After the shock decision for Britain to exit the EU, there has been an endless supply of political uncertainty, which will continue until new policies have been decided upon and finalised. Along with the people. The stability of the UK economy is currently in question and the free movement across the European borders is in question too. This is having both a short and a potentially long-term impact on international students in the UK.  It will take a minimum of two years for all decisions to be finalised and for Britain to fully exit the EU, and within this time of uncertainty, the relationship between international students and the UK could be greatly affected. The question is, is any of the damage that has been done irreparable?

 

Brexit and International Students:

Brexit has entered the higher education sector into ‘a period of uncertainty‘, and a shocking third of all international students in the UK surveyed, revealed that they are now less likely to select Britain as their country of choice to study in.

After the Brexit decision, there was a rapid decline of international students who have chosen to study at UK universities, this is according to the Office for National Statistics. Long-term study and university courses have felt the sting of this political outcome, as 41,000 fewer students chose to come to the UK to study, the vast majority (31,000) of these being non-EU students.

There has been a notable decrease in practices such as nursing from EU students, which has fuelled concerns surrounding the shortages within the NHS. This sharp decline in applicants from both EU and non-EU nationals, could be an indication that after the Brexit vote the UK has become a less appealing and considerably less attractive option to study in for those without British citizenship. These figures represent the lowest figures of international students choosing the UK as a place to study since 2002. Furthermore, these international students make up 22 per cent of the people who go through the British naturalisation process, and seek to partake in long-term immigration to the UK — something that is set to cause problems with the future economy.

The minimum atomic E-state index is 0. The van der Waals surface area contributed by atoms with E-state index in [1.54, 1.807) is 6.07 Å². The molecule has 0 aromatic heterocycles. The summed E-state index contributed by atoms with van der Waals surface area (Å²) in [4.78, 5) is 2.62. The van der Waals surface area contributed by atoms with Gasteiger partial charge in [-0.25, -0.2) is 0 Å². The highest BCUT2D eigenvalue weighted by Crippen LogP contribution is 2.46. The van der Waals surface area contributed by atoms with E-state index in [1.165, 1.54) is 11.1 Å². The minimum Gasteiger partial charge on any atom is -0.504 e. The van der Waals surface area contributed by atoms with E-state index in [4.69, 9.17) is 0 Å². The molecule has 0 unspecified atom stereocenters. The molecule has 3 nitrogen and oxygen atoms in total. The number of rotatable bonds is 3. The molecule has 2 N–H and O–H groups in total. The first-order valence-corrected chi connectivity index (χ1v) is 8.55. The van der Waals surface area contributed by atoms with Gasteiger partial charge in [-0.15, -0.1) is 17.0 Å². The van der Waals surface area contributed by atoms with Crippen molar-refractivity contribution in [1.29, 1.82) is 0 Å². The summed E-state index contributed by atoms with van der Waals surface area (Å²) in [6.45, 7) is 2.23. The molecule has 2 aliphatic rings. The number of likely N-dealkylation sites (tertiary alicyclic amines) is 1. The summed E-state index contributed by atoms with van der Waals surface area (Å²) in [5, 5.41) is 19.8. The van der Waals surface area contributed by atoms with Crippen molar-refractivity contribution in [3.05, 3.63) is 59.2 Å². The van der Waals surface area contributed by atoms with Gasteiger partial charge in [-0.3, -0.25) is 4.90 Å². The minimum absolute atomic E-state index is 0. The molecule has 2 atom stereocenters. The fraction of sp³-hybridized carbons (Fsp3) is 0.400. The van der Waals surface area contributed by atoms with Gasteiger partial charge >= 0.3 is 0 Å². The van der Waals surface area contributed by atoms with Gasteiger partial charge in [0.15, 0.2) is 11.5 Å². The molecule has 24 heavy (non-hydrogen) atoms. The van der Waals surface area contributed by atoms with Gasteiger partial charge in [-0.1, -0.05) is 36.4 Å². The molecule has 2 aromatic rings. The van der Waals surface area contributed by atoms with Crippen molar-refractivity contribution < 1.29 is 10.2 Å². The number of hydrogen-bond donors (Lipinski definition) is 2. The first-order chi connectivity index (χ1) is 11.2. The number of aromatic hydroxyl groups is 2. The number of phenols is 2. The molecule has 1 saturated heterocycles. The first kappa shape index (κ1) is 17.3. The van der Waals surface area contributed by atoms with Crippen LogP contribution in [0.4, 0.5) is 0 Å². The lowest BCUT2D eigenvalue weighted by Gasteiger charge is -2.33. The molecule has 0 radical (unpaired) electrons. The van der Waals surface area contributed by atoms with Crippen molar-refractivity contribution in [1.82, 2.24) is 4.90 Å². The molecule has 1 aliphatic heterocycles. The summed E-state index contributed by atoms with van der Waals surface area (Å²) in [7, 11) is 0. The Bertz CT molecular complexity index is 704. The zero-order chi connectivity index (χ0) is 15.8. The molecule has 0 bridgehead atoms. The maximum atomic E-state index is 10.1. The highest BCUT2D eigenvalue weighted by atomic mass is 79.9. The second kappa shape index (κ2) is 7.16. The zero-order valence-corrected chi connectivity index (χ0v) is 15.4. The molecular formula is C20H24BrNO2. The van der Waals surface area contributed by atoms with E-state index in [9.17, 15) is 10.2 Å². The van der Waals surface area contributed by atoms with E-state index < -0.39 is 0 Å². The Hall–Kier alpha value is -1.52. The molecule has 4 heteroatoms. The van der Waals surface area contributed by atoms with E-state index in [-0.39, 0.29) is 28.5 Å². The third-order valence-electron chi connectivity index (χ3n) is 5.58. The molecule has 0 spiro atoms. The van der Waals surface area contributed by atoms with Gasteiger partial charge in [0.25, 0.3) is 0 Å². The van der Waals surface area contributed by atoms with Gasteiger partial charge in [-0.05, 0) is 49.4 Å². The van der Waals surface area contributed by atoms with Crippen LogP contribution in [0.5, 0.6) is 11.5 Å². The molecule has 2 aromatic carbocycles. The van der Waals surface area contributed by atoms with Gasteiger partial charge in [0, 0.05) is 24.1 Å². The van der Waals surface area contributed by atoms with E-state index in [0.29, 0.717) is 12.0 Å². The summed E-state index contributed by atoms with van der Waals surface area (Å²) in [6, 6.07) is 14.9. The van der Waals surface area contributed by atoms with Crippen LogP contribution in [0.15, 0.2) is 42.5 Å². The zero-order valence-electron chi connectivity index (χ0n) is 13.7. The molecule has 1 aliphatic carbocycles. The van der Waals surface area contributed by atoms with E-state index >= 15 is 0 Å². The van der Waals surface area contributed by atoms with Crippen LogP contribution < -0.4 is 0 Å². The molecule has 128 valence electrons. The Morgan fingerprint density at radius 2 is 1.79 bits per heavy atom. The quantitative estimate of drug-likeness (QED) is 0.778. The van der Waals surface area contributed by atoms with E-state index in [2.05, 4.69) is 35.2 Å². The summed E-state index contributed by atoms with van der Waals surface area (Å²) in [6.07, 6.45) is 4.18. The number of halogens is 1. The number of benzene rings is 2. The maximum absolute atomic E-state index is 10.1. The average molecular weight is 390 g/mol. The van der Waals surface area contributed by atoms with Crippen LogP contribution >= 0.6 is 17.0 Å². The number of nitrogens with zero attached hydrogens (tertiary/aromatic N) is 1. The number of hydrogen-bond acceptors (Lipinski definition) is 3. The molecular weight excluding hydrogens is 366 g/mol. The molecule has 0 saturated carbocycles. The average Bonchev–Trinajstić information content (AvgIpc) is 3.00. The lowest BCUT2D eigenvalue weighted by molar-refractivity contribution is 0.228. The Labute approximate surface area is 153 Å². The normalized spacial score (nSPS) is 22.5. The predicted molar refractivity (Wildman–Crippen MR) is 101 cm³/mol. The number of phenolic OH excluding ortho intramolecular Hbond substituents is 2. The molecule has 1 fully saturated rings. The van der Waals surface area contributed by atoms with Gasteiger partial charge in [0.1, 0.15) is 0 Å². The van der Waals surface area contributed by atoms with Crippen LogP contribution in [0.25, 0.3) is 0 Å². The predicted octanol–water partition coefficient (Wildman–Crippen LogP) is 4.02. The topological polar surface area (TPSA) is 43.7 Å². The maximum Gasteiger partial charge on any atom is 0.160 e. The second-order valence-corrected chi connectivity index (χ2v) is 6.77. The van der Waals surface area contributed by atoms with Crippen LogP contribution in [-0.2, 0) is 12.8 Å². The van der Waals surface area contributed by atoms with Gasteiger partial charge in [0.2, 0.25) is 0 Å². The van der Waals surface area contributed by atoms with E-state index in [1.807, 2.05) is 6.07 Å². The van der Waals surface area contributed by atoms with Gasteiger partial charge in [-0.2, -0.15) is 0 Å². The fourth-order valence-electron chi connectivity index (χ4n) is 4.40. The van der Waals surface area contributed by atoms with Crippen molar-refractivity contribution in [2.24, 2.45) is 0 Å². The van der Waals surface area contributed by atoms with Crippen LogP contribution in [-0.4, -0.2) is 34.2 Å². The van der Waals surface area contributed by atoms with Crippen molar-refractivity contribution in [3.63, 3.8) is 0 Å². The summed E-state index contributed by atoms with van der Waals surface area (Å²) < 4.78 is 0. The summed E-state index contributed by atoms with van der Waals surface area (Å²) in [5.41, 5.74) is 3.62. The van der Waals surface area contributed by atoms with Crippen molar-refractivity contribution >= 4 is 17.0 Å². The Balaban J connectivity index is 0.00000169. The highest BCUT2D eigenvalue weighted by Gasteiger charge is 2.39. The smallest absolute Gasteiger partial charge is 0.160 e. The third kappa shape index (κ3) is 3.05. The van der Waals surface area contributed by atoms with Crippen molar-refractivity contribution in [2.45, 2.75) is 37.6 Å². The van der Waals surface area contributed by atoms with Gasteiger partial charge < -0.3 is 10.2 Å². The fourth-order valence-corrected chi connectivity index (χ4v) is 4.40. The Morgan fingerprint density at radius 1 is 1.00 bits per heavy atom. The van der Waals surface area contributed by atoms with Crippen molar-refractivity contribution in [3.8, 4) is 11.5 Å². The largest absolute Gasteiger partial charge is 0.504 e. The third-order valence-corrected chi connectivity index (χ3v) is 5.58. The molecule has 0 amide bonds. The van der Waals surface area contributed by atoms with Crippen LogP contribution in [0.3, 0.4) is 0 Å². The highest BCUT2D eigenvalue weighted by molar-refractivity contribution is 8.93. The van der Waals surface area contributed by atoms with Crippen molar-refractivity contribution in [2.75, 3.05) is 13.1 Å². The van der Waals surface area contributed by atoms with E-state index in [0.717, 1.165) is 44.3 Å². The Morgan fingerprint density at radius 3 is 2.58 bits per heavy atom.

So with this being said, why are less and less international students choosing to take their higher education in the UK?

Many international students believe that since the Brexit vote was finalised, the UK seems much less welcoming to non-UK nationals. The Liberal Democrats have stated that there has been an increase in xenophobic crime following the decision to leave the EU, which stems from a sense of nationalism and patriotism. This is one of the direct causes for international students to choose to study elsewhere. Although this may be the case now, there is no way to measure whether this will continue into the foreseeable future, or whether this problematic short-term result will be just that, short term.

International Students and the Economy:

Brexit has already had a huge impact on the UK economy over the past 12 months, and the value of the pound dips and fluctuates with every political decision that is made. Recent studies indicate that international students contribute £25billion to the UK economy during their undergraduate and postgraduate studies, so with the sharp decline of returning and new international students, government and university officials are becoming increasingly concerned about the impact this will have on the economy and also university funding. This is especially so given the recent cap on international students applying for a UK visa.

The Future of International Study:

It seems that the political turbulence and extremist attitudes in regards to immigration and international study, have become a concern for those who are seeking to study in the UK. In order to repair any damage that has been done, and to attract new international students, there needs to be a ‘genuine climate for genuine international students‘.

As Britain draws ever closer to exiting the European Union, it’s more important than it has ever been before for us to become an established, well-liked, and well-respected nation. All this could have positive implications on the value of the pound, the stability of the national economy, and the potential for global trading partners.